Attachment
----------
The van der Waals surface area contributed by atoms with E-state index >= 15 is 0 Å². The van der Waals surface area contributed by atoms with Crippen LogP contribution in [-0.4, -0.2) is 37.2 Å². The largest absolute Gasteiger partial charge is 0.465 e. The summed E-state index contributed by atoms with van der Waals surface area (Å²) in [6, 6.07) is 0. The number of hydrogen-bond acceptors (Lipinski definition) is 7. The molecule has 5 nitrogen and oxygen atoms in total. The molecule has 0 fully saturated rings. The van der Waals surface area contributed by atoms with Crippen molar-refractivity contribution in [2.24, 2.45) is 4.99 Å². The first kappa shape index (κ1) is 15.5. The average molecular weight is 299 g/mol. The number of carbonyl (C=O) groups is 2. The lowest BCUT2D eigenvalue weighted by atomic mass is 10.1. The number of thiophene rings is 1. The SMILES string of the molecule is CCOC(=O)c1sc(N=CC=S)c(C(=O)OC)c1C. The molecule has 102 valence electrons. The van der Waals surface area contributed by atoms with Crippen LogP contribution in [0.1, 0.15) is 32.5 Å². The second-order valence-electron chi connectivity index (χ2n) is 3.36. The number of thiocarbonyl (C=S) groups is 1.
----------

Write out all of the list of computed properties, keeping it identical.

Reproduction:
The van der Waals surface area contributed by atoms with E-state index >= 15 is 0 Å². The van der Waals surface area contributed by atoms with Crippen LogP contribution in [-0.4, -0.2) is 37.2 Å². The largest absolute Gasteiger partial charge is 0.465 e. The summed E-state index contributed by atoms with van der Waals surface area (Å²) in [6, 6.07) is 0. The number of hydrogen-bond acceptors (Lipinski definition) is 7. The molecule has 5 nitrogen and oxygen atoms in total. The molecule has 0 fully saturated rings. The van der Waals surface area contributed by atoms with Crippen molar-refractivity contribution in [2.24, 2.45) is 4.99 Å². The first kappa shape index (κ1) is 15.5. The average molecular weight is 299 g/mol. The number of carbonyl (C=O) groups is 2. The lowest BCUT2D eigenvalue weighted by atomic mass is 10.1. The number of thiophene rings is 1. The SMILES string of the molecule is CCOC(=O)c1sc(N=CC=S)c(C(=O)OC)c1C. The molecule has 102 valence electrons. The van der Waals surface area contributed by atoms with Crippen LogP contribution in [0.1, 0.15) is 32.5 Å². The second-order valence-electron chi connectivity index (χ2n) is 3.36. The number of thiocarbonyl (C=S) groups is 1.